5 Tips for Complying with New Section 889 Supply Chain Regulations

Justin A. Chiarodo and Robyn N. Burrows

As part of a recent wave of supply chain requirements, Section 889 of the 2019 National Defense Authorization Act (“NDAA”) imposed major new limitations on the use of certain Chinese telecommunications products and services in federal procurement, and recent implementing regulations mandate a range of compliance actions relating to the ban. This blog post provides practical guidance on the new rules and five compliance tips.

Ban against Procuring “Covered Telecommunications Equipment or Services”

The Department of Defense (“DoD”), General Services Administration (“GSA”), and National Aeronautics and Space Administration (“NASA”) recently released an interim rule implementing the first part of Section 889. This ban, which became effective August 13, 2019, sweeps broadly by prohibiting agencies from procuring the following “covered telecommunications equipment or services”:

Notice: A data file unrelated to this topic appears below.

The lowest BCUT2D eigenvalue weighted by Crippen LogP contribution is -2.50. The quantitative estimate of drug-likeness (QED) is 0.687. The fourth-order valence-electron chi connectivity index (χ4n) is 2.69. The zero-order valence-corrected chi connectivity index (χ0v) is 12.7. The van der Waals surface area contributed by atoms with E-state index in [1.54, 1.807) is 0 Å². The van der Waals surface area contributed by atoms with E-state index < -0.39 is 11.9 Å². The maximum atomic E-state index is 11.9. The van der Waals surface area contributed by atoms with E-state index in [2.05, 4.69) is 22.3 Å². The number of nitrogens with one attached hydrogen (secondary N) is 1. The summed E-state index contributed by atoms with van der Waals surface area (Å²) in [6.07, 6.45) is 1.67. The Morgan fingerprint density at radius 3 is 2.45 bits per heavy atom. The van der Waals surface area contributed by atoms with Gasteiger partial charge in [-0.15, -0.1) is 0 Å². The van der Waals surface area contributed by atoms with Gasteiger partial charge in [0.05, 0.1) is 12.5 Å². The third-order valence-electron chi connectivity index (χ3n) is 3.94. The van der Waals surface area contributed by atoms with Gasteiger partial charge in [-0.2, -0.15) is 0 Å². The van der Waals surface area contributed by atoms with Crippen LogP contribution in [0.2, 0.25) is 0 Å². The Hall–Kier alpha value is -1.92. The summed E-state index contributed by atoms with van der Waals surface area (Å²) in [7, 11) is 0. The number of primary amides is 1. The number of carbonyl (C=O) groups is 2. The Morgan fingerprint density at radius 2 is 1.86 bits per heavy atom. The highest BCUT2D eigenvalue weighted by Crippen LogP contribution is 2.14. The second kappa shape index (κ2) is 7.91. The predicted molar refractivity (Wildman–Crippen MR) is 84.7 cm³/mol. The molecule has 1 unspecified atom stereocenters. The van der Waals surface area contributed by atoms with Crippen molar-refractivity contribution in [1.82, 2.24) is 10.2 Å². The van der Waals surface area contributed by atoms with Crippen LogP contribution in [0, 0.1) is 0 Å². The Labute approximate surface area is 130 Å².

1. Telecommunications equipment produced by Huawei and ZTE Corporation;
    2. Video surveillance and telecommunications equipment used for public safety, surveillance of “critical infrastructure,” or national security purposes and produced by Hytera Communications Corporation, Hangzhou Hikvision Digital Technology Company, or Dahua Technology Company;
    3. Telecommunications or video surveillance services provided by such entities for any purpose; or
    4. Telecommunications or video surveillance equipment produced or provided by an entity that the Secretary of Defense determines is owned or controlled by, or otherwise connected to, the government of the People’s Republic of China.

The ban includes all affiliates and subsidiaries of the listed companies. The Department of Commerce in May 2019 identified 68 of Huawei’s affiliates, and in August 2019 added another 46 affiliates to the Entity List. The “catch-all” provision above also allows the government to extend these restrictions to additional companies if they are deemed connected to the Chinese government.